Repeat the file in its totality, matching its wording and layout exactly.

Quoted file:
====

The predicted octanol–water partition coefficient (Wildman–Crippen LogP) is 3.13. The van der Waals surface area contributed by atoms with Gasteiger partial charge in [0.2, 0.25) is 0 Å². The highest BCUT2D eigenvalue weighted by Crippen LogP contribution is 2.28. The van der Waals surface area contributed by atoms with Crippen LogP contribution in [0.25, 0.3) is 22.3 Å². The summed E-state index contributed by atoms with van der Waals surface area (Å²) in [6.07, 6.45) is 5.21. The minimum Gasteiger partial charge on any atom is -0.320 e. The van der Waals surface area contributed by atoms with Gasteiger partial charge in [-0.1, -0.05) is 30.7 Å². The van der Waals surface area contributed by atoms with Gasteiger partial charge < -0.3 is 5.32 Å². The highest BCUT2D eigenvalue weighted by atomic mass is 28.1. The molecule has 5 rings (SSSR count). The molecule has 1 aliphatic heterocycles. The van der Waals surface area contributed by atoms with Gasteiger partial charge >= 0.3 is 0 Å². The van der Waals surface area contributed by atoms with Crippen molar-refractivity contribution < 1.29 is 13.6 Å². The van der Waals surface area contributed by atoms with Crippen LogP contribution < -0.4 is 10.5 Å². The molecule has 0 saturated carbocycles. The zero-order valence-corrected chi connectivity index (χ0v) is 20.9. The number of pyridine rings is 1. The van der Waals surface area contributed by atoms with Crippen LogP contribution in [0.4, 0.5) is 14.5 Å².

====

The predicted octanol–water partition coefficient (Wildman–Crippen LogP) is 3.13. The van der Waals surface area contributed by atoms with Gasteiger partial charge in [0.2, 0.25) is 0 Å². The highest BCUT2D eigenvalue weighted by Crippen LogP contribution is 2.28. The van der Waals surface area contributed by atoms with Crippen LogP contribution in [0.25, 0.3) is 22.3 Å². The summed E-state index contributed by atoms with van der Waals surface area (Å²) in [6.07, 6.45) is 5.21. The minimum Gasteiger partial charge on any atom is -0.320 e. The van der Waals surface area contributed by atoms with Gasteiger partial charge in [-0.1, -0.05) is 30.7 Å². The van der Waals surface area contributed by atoms with Gasteiger partial charge < -0.3 is 5.32 Å². The highest BCUT2D eigenvalue weighted by atomic mass is 28.1. The molecule has 5 rings (SSSR count). The molecule has 1 aliphatic heterocycles. The van der Waals surface area contributed by atoms with Gasteiger partial charge >= 0.3 is 0 Å². The van der Waals surface area contributed by atoms with Crippen molar-refractivity contribution < 1.29 is 13.6 Å². The van der Waals surface area contributed by atoms with Crippen LogP contribution < -0.4 is 10.5 Å². The molecule has 0 saturated carbocycles. The zero-order valence-corrected chi connectivity index (χ0v) is 20.9. The number of pyridine rings is 1. The van der Waals surface area contributed by atoms with Crippen LogP contribution in [0.4, 0.5) is 14.5 Å².